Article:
State lawmakers as early as next week are expected to approve measures meant to strengthen access to abortion services in New York, especially for women from other parts of the country.
Any legislation in New York would be approved weeks before the U.S. Supreme Court potentially overturns the Roe v. Wade ruling. A leaked draft of a potential and likely old version of the ruling has led Democratic lawmakers who control both chambers of the Legislature to call for new laws strengthening the state's abortion laws.
"We're having a lot of discussions among the conference as well as at high levels over what exactly it will be -- will it be an omnibus bill or a package of bills," said Senate Health Committee Chairman Gustavo Rivera. "I can assure you before this legislative session is done New York is going to do a lot to make sure we can further strengthen the rights of people to receive safe and legal abortions."
Lawmakers are likely to consider measures meant to aid women who live out of state and would come to New York for the procedure. Lawmakers and Gov. Kathy Hochul have in recent days suggested measures that would create a fund for out-of-state residents as well as boost telehealth services.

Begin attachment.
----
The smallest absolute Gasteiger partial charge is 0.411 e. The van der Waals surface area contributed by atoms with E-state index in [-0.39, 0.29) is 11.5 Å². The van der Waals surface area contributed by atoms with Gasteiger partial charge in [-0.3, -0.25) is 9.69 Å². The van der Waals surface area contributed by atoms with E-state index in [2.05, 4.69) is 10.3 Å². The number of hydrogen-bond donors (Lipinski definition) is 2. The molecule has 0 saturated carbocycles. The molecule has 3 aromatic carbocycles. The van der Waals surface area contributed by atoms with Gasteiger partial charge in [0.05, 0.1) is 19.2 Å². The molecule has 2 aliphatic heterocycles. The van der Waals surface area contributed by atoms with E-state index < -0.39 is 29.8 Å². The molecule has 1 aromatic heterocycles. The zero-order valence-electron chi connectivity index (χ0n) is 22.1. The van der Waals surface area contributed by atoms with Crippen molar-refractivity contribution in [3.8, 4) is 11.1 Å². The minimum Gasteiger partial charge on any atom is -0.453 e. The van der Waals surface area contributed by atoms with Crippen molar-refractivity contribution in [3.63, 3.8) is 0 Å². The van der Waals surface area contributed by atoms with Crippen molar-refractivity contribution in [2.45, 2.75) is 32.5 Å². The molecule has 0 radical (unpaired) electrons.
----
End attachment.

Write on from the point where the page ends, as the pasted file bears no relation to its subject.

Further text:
At the federal level, the U.S. Senate is taking up a measure that would codify the Roe v. Wade decision, though it is unlikely to pass.
New York already has some of the strongest abortion access laws on the books. In 2019, the state approved the Reproductive Health Act, which allows for abortions after 24 weeks if a woman's life is in danger or if the fetus is not viable. It also allows licensed or certified health care practioners to perform the procedure.
Lawmakers are considering state constitutional amendments that would enshrine the Reproductive Health Act in the state's constitution as well as broader language that would be meant to ensure gender equality.
"All this is under discussion. I'll underline there's a recognition that this is a four-alarm fire," Rivera said. "When the inevitable happens and Roe becomes a thing of the past, we want to make sure New York is a bulwark for that right."